Webinars have become a mainstream presentation tool, but many presenters—even experienced presenters—deliver them poorly. The biggest difference between a webinar and an in-person presentation (such as a seminar, training course, or boardroom presentation) is the environment. When you’re presenting in person, the environment—such as room layout, lighting, screen, stage, seating, and audience attention—is designed to focus on you and your presentation. In contrast, for somebody attending a webinar, the presentation is just on one small screen in a larger environment full of other distractions.
This means you must work much harder to engage your audience and keep their attention throughout the presentation.
Here are seven techniques for being more effective and engaging in a webinar.
1. Be Relevant.
If your webinar guaranteed to share the winning numbers from next weekend’s lottery, you would have their attention—even with scratchy audio, a slow Internet connection, busy slides, bullet points, clip art, and ugly fonts! So, first, be sure you understand your audience, solve their problems, answer their questions, and add value. Substance trumps style every time. But don’t settle for one or the other—excel at both.
Webinar audiences want information and education. They don’t come to be motivated, inspired, or entertained (That’s a bonus). Rather, they come for solid take-away value they can use to tackle their questions, challenges, problems, and aspirations.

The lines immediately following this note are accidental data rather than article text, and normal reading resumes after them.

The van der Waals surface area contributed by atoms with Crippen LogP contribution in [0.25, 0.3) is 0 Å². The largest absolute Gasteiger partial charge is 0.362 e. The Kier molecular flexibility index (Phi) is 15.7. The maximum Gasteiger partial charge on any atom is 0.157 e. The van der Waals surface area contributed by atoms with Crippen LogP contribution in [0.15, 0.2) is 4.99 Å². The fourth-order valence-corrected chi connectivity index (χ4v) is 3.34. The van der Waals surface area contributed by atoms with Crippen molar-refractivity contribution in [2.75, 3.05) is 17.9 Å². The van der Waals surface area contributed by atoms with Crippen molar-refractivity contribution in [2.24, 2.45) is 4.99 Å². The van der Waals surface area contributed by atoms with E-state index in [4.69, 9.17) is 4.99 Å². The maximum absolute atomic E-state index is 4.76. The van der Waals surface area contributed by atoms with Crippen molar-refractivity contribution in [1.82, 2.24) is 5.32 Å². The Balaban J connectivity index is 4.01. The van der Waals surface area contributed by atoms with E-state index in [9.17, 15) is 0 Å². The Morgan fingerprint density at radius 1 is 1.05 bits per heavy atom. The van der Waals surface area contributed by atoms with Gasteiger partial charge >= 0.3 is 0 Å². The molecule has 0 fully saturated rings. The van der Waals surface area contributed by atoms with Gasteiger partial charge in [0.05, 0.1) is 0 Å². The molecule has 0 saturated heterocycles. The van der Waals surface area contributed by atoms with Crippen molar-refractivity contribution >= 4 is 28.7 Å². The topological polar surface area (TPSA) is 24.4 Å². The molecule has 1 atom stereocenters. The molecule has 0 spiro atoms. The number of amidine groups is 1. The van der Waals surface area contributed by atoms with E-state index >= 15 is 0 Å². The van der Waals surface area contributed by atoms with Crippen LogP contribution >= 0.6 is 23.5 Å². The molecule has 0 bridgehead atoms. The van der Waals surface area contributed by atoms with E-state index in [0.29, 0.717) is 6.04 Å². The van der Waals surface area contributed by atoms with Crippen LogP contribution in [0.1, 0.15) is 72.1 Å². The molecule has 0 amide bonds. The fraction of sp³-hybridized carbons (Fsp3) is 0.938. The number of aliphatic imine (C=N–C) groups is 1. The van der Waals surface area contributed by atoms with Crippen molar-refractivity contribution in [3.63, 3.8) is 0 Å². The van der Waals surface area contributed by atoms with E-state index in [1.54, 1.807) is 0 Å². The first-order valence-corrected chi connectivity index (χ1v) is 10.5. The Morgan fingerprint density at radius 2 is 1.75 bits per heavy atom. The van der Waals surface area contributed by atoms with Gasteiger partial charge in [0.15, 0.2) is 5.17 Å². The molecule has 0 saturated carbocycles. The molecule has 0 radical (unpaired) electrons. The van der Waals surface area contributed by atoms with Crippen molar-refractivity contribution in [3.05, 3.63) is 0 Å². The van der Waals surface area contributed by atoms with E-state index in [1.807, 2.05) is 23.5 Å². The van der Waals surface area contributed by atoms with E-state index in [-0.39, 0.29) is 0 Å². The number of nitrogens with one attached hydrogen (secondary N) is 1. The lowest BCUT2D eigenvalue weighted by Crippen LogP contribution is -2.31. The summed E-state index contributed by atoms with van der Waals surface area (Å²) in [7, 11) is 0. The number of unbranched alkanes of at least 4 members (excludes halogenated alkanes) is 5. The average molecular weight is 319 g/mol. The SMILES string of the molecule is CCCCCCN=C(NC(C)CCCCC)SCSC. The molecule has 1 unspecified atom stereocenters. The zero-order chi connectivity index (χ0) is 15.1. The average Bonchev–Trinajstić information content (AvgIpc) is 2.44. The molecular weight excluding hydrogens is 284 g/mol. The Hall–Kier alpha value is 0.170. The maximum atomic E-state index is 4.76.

2. Use More Slides.
In an in-person presentation, your slides are a visual aid; in a webinar, they are the visuals. Use more slides than you normally would, so you can keep viewers’ interest and provide visual reinforcement. It’s very tempting for webinar attendees to multitask (by listening to the audio in the background while checking email or doing other work), so keep the visuals changing frequently.
As a rough guide, each slide should match what you’re saying at the time (much more so than in an in-person presentation, where some slides can be just a backdrop). If it takes more than a minute to make a point, use multiple slides for that point.
Invest more time in your slide design. Use diagrams and models rather than bullet lists, icons rather than words, and photographs rather than clip art. Your slides don’t need to be works of art, but they do need to be visually appealing.
3. Build Your Slides.
Build complex slides as you’re talking about them. If you’re showing a graph, start with the axes, then labels, then the bars or lines, then the highlighted points. If you’re showing a model, build it up step by step. It’s easy to do this in PowerPoint using the Animation tool (but don’t use fancy animation; just let each part “appear”), or simply use a series of slides that build up to the final picture.
4. Signpost Your Content.